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Seurat's Models

natschall's picture

To me, one of the most intriguing paintings in the Barnes Foundation was Seurat’s Models. I was told, in AP Euro, to always first look for geometric patterns within the artwork when examining art. So, I did that, and came away with: the three models in the painting form a triangle. But that’s all. The rest of what I took away was much more conceptual and based mostly on ideas rather than strict form.

The pose of the middle model, legs spread wide, feet planted firmly on the floor, and hands clasped in front, suggests, to me, self confidence. She looks very openly at the viewer- “Yes, I’m here, what of it?” With her head tilted a little to the side and steadfast gaze, it’s almost like she’s daring you to ask her what she’s doing there. The other two models are turned away. Their body language does not suggest shyness, but they’re not as open as the middle model is. Also, we can’t see their eyes, whereas the eyes of the middle model seem to follow you no matter where you stand in front of the painting.

To me, the interpretation of this painting could be either that the three are about to pose for the artist, or they’ve just finished posing. Either way, it’s an insight into the process of making a painting. My preference for looking at it is that the models are getting ready to pose, because of the middle model’s stance. It’s like she finished getting ready first and is waiting for the others.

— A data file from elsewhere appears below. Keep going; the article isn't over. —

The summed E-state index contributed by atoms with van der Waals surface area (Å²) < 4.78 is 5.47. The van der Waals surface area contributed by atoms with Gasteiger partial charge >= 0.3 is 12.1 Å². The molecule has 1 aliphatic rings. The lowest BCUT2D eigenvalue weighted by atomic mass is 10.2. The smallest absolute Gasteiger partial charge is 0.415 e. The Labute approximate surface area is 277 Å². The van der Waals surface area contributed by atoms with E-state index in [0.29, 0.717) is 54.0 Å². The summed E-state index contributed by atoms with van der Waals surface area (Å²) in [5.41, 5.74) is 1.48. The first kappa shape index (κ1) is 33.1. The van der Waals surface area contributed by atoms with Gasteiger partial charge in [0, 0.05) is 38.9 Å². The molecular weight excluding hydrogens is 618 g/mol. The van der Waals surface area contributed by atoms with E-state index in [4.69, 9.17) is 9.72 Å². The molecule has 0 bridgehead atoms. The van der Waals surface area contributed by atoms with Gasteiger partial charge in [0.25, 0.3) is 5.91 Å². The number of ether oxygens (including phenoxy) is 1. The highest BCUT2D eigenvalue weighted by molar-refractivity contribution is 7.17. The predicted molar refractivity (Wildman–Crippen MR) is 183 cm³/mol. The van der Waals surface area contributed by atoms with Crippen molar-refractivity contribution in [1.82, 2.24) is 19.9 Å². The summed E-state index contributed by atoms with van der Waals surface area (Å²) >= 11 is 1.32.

The room this is painted in looks like either a personal room or an artist’s studio, filled with props and clothing. It’s possible that it’s a personal room filled with things. The artist’s own painting is redone on the side wall and there are other (unclear) paintings on the back wall, which suggests it is not an official studio, at least the part we can see. I like to think that at least some of the clothing scattered about is what the models have discarded. It feels a lot like we’re seeing a corner of the room that we’re not supposed to be seeing. With the decorations, paintings, and all the things on the floor and tables, it’s like we’re actually looking behind where the artist usually stands, and he’s facing the opposite direction than for most paintings done in that room.

The shading used in the paint dotting helps to make the painting very three dimensional. You can see the middle model’s stomach sticking out, definitely not flat, and the model on the left’s spine poking sharply out of the otherwise smooth line of her back. But these defined features do not hold for the whole painting. It doesn’t exactly get out of focus or blurry in the background, but things do not have quite as much detail as they do in the foreground. The models also seem much more lifelike than they do in the painting behind them, although they’re both by the same artist. It’s almost like he’s contrasting the different styles he can do, even though the audio said the inclusion of the other painting was a snub at the critics who didn’t like it. Although, of course, the paintings aren’t exactly in a different style (besides the obvious dotting versus not dotting), they really just have different expressions of people.